City Scoop: Waterfront, Education Projects in Camden, NJ
DCM Architecture and Engineering
Guzman says reconstruction “with a strong emphasis on redevelopment along the waterfront” is a key trend in Camden. Also, “over the last couple of years, there have been significant investments in the construction of education facilities,” from university buildings to charter schools.
“The designs for some of those projects are good examples of architecture [with] an international contemporary minimalistic style with clean lines, large glass openings filled with natural light,” he says, adding that Mastery Cramer Hill Elementary charter school is one example.
“[An] awakening of construction activity in the city after many years of stagnation … is closely related to the financial and tax incentives behind the New Jersey Grow program, which is bound to end this year,” Guzman says. “We hope to see a new trend that is fueled by market-driven quality projects without the need of state government subsidies.”
For architects, engineers and construction firms, “the main challenge … comes from overregulated requirements in the city’s planning and zoning ordinances,” he says. “For general contractors, the main challenge is the incorporation of local labor and local subcontractors into their teams.”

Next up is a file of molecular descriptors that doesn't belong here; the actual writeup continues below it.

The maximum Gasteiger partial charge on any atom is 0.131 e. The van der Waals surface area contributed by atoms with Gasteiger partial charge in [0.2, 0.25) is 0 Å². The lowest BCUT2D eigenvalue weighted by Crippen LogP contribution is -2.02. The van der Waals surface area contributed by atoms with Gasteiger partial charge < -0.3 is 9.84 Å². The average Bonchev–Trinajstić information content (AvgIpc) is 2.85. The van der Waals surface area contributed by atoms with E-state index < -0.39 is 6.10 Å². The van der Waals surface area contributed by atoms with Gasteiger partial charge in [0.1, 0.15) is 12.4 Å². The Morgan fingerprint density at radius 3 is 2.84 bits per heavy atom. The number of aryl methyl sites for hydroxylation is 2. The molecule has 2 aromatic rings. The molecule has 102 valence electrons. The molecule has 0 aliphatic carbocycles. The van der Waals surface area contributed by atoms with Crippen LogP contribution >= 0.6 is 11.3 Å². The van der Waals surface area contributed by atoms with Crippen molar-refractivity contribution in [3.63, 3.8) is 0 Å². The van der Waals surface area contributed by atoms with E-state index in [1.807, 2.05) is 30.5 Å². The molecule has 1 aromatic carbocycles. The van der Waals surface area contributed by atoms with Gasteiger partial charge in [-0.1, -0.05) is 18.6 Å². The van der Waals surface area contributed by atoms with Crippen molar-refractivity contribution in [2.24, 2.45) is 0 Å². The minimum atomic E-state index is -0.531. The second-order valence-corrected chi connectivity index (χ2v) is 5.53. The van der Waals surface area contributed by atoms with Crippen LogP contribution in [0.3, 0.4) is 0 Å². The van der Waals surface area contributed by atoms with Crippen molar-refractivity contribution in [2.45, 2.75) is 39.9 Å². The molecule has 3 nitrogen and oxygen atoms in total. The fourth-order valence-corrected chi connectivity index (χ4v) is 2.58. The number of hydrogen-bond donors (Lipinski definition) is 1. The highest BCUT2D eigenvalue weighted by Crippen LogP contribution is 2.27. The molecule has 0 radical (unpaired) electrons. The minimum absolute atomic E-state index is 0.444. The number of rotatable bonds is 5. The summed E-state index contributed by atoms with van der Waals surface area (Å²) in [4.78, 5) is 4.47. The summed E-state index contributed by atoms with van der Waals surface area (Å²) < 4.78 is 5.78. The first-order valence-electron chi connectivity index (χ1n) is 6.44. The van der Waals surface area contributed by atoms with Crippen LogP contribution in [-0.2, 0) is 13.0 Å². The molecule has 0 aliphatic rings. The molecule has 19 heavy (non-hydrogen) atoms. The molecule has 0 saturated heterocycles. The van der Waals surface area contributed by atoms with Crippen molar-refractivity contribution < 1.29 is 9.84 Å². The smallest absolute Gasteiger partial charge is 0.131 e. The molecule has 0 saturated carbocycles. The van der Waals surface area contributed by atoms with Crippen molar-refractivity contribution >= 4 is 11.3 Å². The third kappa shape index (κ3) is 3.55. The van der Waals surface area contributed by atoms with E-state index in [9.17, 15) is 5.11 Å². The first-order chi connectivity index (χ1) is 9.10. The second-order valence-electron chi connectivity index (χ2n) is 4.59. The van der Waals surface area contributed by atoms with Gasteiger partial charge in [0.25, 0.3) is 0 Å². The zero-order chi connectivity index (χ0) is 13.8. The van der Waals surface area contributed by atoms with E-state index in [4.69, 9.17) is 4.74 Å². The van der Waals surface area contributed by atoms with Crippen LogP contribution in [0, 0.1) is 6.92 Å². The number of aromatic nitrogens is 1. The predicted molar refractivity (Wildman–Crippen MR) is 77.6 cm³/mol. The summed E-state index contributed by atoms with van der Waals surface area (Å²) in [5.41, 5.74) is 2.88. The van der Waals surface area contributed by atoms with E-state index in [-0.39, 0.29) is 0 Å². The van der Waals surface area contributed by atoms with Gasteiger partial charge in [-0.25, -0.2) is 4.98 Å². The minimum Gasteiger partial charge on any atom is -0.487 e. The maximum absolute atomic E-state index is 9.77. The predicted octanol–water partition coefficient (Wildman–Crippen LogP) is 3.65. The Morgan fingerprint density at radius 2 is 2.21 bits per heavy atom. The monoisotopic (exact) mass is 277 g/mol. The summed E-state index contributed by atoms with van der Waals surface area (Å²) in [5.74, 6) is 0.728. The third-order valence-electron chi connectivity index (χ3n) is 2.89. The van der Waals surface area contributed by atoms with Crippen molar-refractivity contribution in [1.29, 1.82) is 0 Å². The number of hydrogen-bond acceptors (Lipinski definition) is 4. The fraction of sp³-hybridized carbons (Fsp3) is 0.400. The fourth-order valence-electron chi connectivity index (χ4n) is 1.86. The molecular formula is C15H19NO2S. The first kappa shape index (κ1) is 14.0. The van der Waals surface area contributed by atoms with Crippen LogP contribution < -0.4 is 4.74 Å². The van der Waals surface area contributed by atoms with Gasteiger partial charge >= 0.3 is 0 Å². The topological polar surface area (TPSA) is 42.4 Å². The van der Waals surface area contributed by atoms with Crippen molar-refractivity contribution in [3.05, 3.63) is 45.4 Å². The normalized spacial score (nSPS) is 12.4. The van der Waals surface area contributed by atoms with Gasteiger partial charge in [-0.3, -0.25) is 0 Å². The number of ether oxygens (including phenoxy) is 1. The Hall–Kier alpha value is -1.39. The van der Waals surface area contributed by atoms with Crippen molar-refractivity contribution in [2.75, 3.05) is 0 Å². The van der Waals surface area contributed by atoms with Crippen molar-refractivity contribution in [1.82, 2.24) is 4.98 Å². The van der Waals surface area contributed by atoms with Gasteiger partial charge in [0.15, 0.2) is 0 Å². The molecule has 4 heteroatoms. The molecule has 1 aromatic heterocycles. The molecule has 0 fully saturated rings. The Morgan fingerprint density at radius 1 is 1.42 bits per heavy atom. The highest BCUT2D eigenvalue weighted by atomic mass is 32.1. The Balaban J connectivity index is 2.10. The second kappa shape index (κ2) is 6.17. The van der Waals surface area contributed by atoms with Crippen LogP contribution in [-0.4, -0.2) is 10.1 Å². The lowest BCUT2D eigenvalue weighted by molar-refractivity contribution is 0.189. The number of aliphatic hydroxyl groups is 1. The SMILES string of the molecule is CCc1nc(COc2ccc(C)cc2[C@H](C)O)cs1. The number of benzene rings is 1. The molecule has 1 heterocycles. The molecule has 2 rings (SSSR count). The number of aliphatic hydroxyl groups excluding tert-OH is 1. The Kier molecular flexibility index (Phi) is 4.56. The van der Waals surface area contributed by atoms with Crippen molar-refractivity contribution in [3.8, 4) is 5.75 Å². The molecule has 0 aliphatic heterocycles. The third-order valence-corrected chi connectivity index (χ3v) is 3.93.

Firm in Focus
10000 Midlantic Drive, Ste. 410W, Mount Laurel, N.J.
President and CEO: Adam Volanth
Engineering Good Living: The Villages at Berlin is a 31-acre multifamily development in Camden County with 472 units in 24 buildings as well as a fitness trail, a dog run, a playground and a swimming pool—the only place water will be allowed to collect. That’s because Bohler’s Mount Laurel office coordinated with the New Jersey Dept. of Environmental Protection to design significant stormwater improvements beyond regulations; water will infiltrate back into the existing site without causing runoff off site. There is also a relocation of county drainage systems and an extensive sanitary sewer system design. To address existing soil concerns, the firm was able to balance the site—minimizing future earthwork needs and mitigating expensive soil exporting costs—through its grading approach. Bohler also designed and incorporated a school bus route.